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Getting Robbed at the Gas Pumps

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posted on Mar, 28 2005 @ 10:18 PM
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Thanks for the battery capacitor links XL5.

I think we have a lot of good options to replace oil.

Bottom line, oil apparently isn't going to be a "forever" fuel source. If there are cleaner/renewable options to be developed, then we damn sure ought to pursue that. The fingers point to "cost" and such as an excuse not to pursue it. We aren't talking about cost, we are talking about the future of the planet. We had better figure it out how to make it happen. With all our advancing computer technology, I say yes we can and we must make it happen.

And come on, the progress toward better fuels is being slowed. Electric cars were on the road years ago, and the technology "somehow" hasn't progressed to the point where it is viable or at least further along? And I allready mentioned hydrogen can be produced by bacteria.

If I were the oil industries and knew my profits weren't going to last, and the fuel source will end, then I would invest in other technologies and make money that way.

Troy




posted on Mar, 28 2005 @ 10:35 PM
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I'm not saying that capacitors are bogus, but they're designed to charge and discharge real fast, which is exactly what you don't want when it comes to running a car.

One of the articles you cited says the same thing:

"One advantage of the ultra capacitor is that they charge really fast and they discharge really fast," said Luke Graham from Portland, OR majoring in mechanical engineering."

"Ultra capacitors hold less energy than the batteries used in the vehicles so the team tows "EV1" to the starting line before the start of each drag race. The large capacitors hold enough energy for the car to run for 20 seconds, which is just enough for the EV1 to coast across the finish line."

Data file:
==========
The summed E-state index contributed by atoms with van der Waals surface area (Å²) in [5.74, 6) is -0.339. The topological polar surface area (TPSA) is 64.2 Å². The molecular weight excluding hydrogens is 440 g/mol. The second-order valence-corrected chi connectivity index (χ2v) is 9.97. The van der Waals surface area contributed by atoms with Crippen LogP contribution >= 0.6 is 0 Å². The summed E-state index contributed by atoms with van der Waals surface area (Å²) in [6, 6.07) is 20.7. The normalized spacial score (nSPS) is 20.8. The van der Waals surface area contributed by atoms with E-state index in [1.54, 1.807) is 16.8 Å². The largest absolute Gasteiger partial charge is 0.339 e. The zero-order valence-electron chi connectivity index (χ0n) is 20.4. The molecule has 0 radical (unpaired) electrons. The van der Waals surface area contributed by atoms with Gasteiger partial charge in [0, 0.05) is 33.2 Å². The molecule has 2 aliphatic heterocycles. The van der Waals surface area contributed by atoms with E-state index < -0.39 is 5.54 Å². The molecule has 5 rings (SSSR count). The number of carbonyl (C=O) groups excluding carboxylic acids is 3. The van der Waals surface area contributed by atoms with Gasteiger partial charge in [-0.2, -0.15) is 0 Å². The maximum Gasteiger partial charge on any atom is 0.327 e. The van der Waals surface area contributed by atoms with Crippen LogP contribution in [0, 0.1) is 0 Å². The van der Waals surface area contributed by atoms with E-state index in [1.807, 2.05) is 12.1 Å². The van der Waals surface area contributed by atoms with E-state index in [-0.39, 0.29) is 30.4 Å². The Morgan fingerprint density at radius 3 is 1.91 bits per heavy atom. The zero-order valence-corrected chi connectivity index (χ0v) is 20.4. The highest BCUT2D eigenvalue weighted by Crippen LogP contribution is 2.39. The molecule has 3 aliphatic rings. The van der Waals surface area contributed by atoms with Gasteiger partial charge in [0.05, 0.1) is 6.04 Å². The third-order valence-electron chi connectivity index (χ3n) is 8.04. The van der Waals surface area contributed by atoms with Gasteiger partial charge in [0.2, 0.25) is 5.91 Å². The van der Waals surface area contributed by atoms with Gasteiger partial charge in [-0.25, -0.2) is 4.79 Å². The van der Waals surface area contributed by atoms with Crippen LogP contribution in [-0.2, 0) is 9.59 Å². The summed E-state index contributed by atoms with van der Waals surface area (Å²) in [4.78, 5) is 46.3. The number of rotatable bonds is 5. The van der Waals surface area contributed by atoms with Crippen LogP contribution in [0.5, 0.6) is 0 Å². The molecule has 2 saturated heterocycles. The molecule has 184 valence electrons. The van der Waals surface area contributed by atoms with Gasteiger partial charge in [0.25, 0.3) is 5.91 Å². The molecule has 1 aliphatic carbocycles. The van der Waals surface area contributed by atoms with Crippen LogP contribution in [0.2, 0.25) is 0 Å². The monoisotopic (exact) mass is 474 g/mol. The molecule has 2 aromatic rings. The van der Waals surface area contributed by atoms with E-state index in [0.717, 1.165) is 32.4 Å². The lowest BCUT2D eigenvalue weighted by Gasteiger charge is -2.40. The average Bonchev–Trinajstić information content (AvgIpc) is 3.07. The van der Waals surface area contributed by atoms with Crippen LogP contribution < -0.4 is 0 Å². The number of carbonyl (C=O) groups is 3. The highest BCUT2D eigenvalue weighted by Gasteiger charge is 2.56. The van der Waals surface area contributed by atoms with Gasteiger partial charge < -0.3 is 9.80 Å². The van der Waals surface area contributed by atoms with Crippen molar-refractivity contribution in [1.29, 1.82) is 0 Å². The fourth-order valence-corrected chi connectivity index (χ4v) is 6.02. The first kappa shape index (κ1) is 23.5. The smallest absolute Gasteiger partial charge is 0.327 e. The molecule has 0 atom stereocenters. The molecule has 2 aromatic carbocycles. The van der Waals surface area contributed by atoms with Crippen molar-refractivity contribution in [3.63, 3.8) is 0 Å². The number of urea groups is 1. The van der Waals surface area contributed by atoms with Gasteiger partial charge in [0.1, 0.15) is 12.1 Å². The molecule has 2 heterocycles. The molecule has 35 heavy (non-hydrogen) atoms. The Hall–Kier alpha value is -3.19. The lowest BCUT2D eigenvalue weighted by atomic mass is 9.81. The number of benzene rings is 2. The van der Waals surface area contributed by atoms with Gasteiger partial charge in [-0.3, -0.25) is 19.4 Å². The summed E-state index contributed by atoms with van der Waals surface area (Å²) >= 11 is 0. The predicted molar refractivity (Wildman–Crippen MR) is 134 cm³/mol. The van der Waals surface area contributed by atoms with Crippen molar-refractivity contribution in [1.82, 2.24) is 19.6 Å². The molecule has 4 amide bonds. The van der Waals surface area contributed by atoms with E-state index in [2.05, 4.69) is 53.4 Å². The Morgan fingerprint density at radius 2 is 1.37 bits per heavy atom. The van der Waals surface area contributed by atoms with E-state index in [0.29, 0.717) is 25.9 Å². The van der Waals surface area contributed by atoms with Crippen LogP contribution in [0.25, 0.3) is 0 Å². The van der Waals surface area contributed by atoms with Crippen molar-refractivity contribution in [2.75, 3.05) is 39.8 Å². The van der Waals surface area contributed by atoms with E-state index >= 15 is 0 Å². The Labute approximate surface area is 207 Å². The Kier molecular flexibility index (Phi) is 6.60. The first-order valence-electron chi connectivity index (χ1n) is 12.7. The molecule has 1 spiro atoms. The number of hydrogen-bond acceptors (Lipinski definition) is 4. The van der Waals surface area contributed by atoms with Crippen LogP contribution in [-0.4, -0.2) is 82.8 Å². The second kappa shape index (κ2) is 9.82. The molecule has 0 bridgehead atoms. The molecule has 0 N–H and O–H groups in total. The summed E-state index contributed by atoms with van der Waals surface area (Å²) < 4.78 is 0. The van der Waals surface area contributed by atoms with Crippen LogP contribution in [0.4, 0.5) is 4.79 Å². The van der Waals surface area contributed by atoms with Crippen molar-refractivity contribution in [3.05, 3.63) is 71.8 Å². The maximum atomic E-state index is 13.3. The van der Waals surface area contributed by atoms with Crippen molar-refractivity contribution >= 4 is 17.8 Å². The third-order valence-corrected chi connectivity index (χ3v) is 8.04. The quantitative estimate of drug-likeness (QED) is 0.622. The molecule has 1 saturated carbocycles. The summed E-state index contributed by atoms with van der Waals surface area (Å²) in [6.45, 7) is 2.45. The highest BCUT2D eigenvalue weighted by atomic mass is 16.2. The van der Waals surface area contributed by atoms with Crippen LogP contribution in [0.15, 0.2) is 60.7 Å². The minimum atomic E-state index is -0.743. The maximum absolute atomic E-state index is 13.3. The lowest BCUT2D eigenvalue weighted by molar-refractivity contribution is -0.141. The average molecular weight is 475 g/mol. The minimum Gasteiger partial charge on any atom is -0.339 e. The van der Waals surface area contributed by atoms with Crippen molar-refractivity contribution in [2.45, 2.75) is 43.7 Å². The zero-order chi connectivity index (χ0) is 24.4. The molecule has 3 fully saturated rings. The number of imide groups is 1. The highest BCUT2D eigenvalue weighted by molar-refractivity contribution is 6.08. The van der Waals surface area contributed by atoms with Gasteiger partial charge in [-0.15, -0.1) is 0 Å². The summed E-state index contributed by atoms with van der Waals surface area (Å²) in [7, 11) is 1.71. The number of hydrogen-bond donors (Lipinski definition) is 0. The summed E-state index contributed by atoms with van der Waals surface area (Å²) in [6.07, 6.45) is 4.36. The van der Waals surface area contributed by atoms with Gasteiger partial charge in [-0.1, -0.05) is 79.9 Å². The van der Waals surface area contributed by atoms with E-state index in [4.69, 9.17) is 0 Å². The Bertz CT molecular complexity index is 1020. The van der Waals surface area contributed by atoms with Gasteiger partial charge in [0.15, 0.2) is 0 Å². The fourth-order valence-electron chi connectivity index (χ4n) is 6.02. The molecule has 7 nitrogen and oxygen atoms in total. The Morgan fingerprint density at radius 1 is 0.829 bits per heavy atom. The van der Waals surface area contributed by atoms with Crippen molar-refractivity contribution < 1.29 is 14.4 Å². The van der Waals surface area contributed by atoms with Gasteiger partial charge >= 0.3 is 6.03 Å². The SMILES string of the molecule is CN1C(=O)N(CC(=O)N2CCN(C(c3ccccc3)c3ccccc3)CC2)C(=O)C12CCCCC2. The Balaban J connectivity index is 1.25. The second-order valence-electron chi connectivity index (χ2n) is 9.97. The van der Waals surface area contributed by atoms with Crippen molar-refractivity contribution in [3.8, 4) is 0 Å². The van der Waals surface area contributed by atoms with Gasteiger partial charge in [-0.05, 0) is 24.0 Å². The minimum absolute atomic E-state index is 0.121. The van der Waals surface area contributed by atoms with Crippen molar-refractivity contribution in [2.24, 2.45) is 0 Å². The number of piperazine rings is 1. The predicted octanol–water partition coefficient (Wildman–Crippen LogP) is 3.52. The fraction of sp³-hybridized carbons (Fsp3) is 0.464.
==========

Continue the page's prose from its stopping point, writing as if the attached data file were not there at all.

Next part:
posted on Mar, 28 2005 @ 10:40 PM
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Cybertroy says:

"And I allready mentioned hydrogen can be produced by bacteria."

And I already mentioned that it can't be done cost-effectively -- at least not yet.

Perhaps we sould use our knowledge of designing bacteria to geneticallyengineer a bug that can do ita thousand times faster than now, but how long would that take?

And what would the Luddites say about that? There are already thousands of people who are against genetically modifying foodstuffs; do you think they'd go away if we tried to design a bacteria-producing bacterium?

That's the key here, Cybertroy. Being able to do something isn't as important as being able to do something cheaply. Otherwise, it's just a scientific curiousity....

...and we're looking for real-life solutions to real-life problems.



posted on Mar, 28 2005 @ 10:44 PM
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Smirkley says:

"The Watts Bar plant was the last commissioned plant, and it took 23 years to approve, but this plant is far from being representative of typical. From the beginning it was plagued with issue's, as well as the TVA being nearly broke at the time."